Mixed market signals pose a conundrum for investors

Money managers grapple with the likelihood of recession vs. short-term drop in stocks.

  • By Ira Iosebashvili,
  • The Wall Street Journal
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Investors are trying to determine whether recent contradictory signals on U.S. growth mark the start of a prolonged slowdown or another speed bump in the 10-year economic expansion.

For many who have ridden stocks to near records, it feels like a turning point is close. Signals of slowing growth or even recession have mounted: The latest came last week, when data showed steep declines in the U.S. manufacturing and service sectors. Other investors point to the rise of short-term Treasury yields above longer-term ones, a phenomenon known as an inverted yield curve that typically precedes recessions.

At the same time, Friday’s U.S. jobs report showed employers continuing to add jobs at a steady pace. Unemployment remains near multidecade lows and wages show little sign of pushing up inflation—data that did little to bolster the case for an impending downturn or a shift in the Federal Reserve’s wait-and-see approach to interest-rate policy that many expect to continue boosting share prices.

Investors hope that minutes from the Fed’s most recent monetary-policy meeting, to be released on Wednesday, will shed light on the central bank’s thinking. Meanwhile, several said that betting against stocks has been a losing strategy over the past decade, even during previous occasions when it appeared that eurozone troubles or a sharp slowdown in Chinese growth would drag the rest of the world into a recession.

“We’ve seen this market shift from periods of worry to periods of ebullience over the years,” said Michael Farr, president of the money management firm Farr, Miller & Washington. “That has resulted in some short-term fragility but hasn’t made a dent in the long-term trend.”

Some investors said the recent run of mixed data suggests growth may be faltering. Declines in the prices of commodities such as oil and copper—which tend to fall when investors fear slackening growth will hurt demand for raw materials—have underscored that message. A Bank of America Merrill Lynch survey of fund managers earlier this month showed recession concerns at the highest level in a decade.

That doesn’t mean investors should abandon stocks or other riskier investments, several fund managers said.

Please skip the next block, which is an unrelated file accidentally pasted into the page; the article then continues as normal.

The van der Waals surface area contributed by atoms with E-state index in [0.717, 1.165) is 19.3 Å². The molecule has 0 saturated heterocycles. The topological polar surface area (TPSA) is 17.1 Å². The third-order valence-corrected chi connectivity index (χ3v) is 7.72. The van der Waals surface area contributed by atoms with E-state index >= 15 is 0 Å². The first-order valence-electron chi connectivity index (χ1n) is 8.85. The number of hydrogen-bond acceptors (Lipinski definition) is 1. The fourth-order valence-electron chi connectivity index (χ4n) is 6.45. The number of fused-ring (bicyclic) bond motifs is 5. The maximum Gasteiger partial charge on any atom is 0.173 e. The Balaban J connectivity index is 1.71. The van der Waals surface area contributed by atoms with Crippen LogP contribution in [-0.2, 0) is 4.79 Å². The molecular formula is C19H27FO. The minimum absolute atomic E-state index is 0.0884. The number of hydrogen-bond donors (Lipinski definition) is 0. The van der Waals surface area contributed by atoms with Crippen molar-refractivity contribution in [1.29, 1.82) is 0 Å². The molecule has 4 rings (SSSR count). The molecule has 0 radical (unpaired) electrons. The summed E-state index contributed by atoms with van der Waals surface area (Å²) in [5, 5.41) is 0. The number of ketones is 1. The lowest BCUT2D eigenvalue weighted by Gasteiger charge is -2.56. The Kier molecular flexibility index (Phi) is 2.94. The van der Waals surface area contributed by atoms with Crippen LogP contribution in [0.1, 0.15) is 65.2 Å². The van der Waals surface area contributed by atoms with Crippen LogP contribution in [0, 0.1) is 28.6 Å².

Even without a thaw in trade tensions, many expect growth to slow but not stall. The most likely scenario, analysts at UBS Global Wealth Management believe, is that the U.S. will implement its already announced tariffs by year-end. That outcome would push U.S. growth to below 1% in the first half of 2020 from 2% in the second quarter but is unlikely to tip the economy into recession, the bank said in a recent report.

More tariffs or another breakdown in talks, however, could be enough to end the recovery and shave between 15% to 20% from global stocks, the bank said.

While the bank has reduced exposure to equities, “we also do not recommend investors hold significant underweight positions as if they were preparing for a recession, and believe that from a strategic perspective it is important to stay invested,” wrote Mark Haefele, the firm’s chief investment officer.

And investors’ worries could help cushion the blow when a recession does come, said Campbell Harvey, a Duke University finance professor whose 1986 dissertation at the University of Chicago showed that an inverted yield curve preceded a recession by 12 to 18 months.

A Duke quarterly survey of chief financial officers in September showed that nearly 70% expect the U.S. to enter a recession by the end of 2020. Optimism among finance chiefs stands at its lowest level in three years, with a less-than-1% increase in capital spending expected over the next 12 months. That compares with an expected 5.7% increase in September 2018.

That could make a downturn more likely as companies, investors and consumers curb spending and investment ahead of an expected drop-off in growth, Mr. Harvey said. At the same time, it could curb potentially risky behavior such as excessive borrowing, helping to make the next downturn less severe. “The key thing is that if there’s a recession next year, it’s not going to be a surprise,” he said.

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